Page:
8 Patio des Naranjos

8   Patio des Naranjos

As soon I walked through the 14th century Moorish arch into the Patio de los Naranjos (Court of Orange Trees), a feeling of peace descended upon me. I’m not prone to these things, but water from a sculptural stone fountain played in the middle of a walled garden, set about with orange trees and some cypress. People sat here and there in the shade, or walked in slow contemplation, and the enclosed feeling of the walls was protective rather than oppressive. One obvious view called to me, so I parked myself in a shady corner, and out came the sketch pad.

At this point I have to produce some photographic evidence that some women can’t resist sidling up to an artist at work! Well, it makes up for the others. “Do you mind if I sit next to you and my friend takes a photograph?” Then they cuddle up to you for a minute, peering at your efforts. “Wow, that’s nice”. It makes my day. Pathetic, I know.

I toyed with looking around the vaulted Byzantine crypt of the Mosque that was on all the postcards. However, it was early evening, and I wanted more yet before knocking off.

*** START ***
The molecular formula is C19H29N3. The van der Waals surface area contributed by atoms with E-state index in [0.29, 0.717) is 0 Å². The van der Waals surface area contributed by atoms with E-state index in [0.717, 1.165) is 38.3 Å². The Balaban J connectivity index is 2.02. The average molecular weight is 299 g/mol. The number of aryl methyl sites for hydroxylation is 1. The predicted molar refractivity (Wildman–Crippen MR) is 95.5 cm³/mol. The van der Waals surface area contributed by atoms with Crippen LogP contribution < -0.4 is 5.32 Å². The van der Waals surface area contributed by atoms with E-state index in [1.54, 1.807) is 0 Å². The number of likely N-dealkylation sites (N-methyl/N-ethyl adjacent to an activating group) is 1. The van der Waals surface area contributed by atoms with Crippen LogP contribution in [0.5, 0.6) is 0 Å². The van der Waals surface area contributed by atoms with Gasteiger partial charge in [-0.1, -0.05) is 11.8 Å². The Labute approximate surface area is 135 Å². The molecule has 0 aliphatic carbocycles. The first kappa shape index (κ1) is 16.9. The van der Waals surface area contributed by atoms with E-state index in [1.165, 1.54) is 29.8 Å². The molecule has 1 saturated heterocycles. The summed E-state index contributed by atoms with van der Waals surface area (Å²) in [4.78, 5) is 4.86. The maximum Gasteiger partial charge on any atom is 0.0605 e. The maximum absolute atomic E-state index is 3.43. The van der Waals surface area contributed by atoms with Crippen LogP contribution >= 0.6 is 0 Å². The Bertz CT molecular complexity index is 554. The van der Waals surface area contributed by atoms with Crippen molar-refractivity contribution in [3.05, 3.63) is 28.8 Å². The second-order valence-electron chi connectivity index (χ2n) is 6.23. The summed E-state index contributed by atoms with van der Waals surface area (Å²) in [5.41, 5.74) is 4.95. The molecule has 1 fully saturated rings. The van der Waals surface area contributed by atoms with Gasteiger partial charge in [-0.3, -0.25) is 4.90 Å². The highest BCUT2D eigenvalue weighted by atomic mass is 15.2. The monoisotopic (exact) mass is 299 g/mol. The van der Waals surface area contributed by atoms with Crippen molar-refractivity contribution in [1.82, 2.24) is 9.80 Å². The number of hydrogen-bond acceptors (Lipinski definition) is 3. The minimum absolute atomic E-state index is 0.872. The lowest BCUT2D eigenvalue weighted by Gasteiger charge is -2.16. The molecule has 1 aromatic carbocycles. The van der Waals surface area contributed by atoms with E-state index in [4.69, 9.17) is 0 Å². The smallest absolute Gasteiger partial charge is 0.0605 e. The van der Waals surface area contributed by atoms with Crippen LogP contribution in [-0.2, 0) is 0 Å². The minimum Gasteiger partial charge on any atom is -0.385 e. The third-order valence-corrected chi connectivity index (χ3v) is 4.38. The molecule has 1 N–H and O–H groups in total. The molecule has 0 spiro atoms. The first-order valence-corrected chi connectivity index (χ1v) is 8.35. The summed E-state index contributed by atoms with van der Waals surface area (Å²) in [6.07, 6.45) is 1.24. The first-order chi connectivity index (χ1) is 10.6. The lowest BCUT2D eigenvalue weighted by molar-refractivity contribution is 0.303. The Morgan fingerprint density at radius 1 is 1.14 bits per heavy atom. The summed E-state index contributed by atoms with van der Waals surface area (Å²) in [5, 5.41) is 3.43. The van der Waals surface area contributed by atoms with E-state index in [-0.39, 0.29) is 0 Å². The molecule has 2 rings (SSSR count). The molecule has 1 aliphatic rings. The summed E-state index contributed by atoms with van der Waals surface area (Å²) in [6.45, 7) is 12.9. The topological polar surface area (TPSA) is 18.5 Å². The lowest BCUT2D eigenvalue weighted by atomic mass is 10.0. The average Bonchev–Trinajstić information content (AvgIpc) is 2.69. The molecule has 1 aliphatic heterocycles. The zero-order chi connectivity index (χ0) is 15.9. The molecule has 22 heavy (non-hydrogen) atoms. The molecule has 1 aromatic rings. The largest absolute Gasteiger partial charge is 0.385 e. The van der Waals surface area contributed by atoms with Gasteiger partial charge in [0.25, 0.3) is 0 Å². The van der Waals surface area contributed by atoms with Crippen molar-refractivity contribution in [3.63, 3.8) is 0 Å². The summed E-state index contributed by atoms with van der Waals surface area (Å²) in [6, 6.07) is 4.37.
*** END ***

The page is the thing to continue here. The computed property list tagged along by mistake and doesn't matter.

An old woman caught my eye, sitting on the steps in front of an impressive arched doorway set into the walls of the Mosque. She had a blanket next to her with small things on it for sale. The way she sat, so still, seemed timeless against the huge old doors, so I discreetly made some quick sketches, and took a photograph, hoping to remember the atmosphere for a later painting. (I did paint it some months on, and sold the painting, but forgot to photo it for the records). I do have the quick sketch still; perhaps I shall paint it again.

I discovered in a café later on that I didn’t like Calamares.

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